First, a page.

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Band of Takeda shareholders opposes Shire takeover

Strong concerns over dilution and massive debt

Takeda investors against plans to buy Shire will voice their objections at the Japanese company's general shareholders meeting in June.

TOKYO -- A group of stockholders in Takeda Pharmaceutical will resist its plans to acquire Ireland-based Shire, prompted by such fears as a massive debt load and dilution of their rights.

The roughly 130 individuals include former Takeda workers and are believed to hold about 1% of voting rights together. Their proposal is expected to be listed in an invitation the Japanese drugmaker will issue for its annual shareholders meeting scheduled for June 28 in Osaka.

These investors cite Takeda's borrowing of more than 3 trillion yen for the deal -- up to $30.85 billion, the company has announced -- an expected decline in earnings per share, and a dilution of voting rights as among the reasons for their objection.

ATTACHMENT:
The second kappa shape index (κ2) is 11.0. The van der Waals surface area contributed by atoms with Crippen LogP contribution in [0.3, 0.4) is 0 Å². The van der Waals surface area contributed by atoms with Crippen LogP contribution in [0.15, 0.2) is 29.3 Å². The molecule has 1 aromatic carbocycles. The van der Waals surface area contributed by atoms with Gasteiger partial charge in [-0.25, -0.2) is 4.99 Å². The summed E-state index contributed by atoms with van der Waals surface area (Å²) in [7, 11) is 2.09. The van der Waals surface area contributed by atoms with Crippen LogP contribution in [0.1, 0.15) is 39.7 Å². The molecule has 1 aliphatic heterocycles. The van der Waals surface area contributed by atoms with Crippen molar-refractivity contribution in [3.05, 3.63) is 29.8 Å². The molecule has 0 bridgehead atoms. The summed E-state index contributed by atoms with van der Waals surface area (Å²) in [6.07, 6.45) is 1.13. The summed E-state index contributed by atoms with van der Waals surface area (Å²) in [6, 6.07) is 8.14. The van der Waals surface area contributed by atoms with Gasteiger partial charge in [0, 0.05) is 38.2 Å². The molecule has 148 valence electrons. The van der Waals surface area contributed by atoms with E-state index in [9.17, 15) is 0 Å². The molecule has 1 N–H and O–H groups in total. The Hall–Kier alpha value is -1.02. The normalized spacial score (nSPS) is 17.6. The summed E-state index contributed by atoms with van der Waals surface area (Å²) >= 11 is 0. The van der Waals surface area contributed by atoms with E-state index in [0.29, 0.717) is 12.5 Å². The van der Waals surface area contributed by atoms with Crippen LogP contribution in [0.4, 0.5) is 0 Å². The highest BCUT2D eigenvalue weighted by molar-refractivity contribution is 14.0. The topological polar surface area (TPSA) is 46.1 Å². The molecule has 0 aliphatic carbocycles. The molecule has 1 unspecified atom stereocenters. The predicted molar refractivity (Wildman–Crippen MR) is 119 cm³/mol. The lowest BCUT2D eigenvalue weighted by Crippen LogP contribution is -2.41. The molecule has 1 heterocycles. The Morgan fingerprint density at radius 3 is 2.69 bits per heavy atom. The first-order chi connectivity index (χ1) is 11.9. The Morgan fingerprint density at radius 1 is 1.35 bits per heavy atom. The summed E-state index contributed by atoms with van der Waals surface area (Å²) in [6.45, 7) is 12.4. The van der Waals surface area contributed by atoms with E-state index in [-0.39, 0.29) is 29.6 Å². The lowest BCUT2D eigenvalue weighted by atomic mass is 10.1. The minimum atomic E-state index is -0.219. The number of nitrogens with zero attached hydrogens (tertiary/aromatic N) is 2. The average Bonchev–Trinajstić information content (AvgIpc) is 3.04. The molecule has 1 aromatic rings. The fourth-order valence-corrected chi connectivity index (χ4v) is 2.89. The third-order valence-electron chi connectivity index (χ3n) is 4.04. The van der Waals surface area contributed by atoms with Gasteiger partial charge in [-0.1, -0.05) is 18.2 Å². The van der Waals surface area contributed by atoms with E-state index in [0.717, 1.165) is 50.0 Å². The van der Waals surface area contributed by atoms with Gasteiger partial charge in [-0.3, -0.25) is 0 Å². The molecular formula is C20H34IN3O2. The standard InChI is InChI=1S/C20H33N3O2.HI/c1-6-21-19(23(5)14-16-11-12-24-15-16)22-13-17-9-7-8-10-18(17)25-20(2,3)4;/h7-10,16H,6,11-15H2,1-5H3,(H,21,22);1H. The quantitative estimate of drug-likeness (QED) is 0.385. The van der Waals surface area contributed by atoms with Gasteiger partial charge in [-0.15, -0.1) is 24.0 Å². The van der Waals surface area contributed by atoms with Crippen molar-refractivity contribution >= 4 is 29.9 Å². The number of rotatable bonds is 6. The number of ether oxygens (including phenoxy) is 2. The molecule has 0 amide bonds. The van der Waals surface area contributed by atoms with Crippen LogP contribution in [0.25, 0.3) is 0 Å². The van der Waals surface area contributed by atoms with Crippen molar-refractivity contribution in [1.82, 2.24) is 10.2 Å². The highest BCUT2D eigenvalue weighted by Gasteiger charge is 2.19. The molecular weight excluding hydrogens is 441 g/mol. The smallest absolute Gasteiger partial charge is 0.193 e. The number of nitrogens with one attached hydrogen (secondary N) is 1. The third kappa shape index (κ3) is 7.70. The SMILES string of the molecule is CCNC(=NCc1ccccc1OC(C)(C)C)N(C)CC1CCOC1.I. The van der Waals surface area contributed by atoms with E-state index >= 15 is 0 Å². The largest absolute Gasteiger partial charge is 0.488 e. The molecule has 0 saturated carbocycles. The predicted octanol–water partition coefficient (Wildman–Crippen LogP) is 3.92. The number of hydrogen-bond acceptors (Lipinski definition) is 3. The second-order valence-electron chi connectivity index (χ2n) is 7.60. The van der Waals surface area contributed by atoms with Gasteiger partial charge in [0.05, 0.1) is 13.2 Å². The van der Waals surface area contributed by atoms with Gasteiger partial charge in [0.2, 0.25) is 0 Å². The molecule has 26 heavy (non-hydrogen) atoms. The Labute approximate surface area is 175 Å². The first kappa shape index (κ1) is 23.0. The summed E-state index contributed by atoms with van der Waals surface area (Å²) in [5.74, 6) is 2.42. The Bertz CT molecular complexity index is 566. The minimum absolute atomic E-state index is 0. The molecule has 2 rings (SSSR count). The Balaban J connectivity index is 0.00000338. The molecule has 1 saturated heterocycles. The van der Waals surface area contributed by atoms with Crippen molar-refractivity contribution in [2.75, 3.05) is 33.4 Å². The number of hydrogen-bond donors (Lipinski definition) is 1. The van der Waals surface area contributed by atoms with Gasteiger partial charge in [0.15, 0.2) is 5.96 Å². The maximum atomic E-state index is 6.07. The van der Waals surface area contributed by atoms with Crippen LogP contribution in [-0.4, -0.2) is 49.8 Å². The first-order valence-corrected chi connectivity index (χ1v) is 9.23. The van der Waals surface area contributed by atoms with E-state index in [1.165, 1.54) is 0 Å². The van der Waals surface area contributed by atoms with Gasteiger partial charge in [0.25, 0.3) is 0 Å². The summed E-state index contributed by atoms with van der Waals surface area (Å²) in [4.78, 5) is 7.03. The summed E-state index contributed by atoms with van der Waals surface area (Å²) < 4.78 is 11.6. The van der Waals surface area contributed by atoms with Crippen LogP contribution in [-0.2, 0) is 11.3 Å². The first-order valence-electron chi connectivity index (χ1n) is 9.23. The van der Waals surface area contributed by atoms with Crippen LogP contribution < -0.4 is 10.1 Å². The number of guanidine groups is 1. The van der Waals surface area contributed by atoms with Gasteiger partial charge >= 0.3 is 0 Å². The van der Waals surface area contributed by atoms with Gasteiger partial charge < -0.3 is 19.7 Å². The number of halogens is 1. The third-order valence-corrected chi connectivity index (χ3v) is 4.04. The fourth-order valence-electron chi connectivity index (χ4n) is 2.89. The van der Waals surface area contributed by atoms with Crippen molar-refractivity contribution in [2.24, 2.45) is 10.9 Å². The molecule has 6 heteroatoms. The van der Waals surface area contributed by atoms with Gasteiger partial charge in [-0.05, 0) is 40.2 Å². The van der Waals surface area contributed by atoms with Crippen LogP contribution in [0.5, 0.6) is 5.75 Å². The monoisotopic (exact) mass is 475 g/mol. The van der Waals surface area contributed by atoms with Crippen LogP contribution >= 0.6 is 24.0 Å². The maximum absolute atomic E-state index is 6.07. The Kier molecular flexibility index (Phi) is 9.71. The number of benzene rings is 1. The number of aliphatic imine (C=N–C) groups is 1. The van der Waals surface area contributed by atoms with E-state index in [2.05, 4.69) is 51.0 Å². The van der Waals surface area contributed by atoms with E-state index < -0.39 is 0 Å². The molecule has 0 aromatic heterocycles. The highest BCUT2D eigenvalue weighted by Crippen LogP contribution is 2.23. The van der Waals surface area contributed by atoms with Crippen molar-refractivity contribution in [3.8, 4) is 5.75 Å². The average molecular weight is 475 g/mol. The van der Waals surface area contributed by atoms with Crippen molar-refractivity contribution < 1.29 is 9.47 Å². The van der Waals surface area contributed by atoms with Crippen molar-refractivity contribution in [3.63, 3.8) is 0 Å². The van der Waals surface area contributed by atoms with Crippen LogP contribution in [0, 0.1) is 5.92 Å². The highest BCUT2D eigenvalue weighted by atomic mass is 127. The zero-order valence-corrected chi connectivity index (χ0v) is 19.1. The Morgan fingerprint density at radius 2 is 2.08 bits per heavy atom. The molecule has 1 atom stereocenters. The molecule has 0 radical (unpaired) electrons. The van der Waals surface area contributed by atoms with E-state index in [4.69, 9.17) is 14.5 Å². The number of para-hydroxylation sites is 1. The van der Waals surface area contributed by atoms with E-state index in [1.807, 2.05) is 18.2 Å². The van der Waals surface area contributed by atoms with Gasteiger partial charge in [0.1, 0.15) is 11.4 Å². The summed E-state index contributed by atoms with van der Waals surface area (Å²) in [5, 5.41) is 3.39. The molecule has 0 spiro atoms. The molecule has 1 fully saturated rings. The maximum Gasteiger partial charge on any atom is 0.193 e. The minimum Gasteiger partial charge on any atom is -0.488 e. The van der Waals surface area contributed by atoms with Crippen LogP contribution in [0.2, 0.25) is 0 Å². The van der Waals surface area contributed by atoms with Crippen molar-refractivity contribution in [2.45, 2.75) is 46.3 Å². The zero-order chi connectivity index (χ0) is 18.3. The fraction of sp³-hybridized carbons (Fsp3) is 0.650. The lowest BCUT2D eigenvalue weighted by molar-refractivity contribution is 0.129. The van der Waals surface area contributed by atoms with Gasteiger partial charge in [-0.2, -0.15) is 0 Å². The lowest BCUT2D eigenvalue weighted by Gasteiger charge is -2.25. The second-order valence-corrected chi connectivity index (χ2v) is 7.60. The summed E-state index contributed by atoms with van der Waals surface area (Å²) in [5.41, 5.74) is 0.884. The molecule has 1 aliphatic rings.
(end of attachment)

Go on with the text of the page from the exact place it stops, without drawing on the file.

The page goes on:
The drugmaker predicts that earnings before interest, taxes, depreciation and amortization will roughly triple and has indicated that it will maintain its annual dividend payout of 180 yen per share. But Takeda says it cannot give estimates for goodwill and EPS after the purchase, because the time frame is more than a year down the road.

Pharma Asset Research estimates that the total of goodwill and other intangible assets will exceed 5 trillion yen through the acquisition. It believes that annual costs will reach 350 billion yen when including such factors as interest on the more than 3 trillion yen in lending and amortization of goodwill.

The post-acquisition Takeda may log a net profit of around 100 billion yen should 350 billion yen in costs be subtracted from net profit projections for fiscal 2018 -- 321.3 billion yen for Shire and 139 billion yen for Takeda. And should the issuance of new stock cause the number of outstanding Takeda shares to double to 1.6 billion, Takeda's EPS will likely plunge.

The dissenting shareholders plan to ask management about these financial risks associated with the deal. They also intend to bring up such issues as the possibility of Shire's main offerings becoming less profitable as competing products enter the market.

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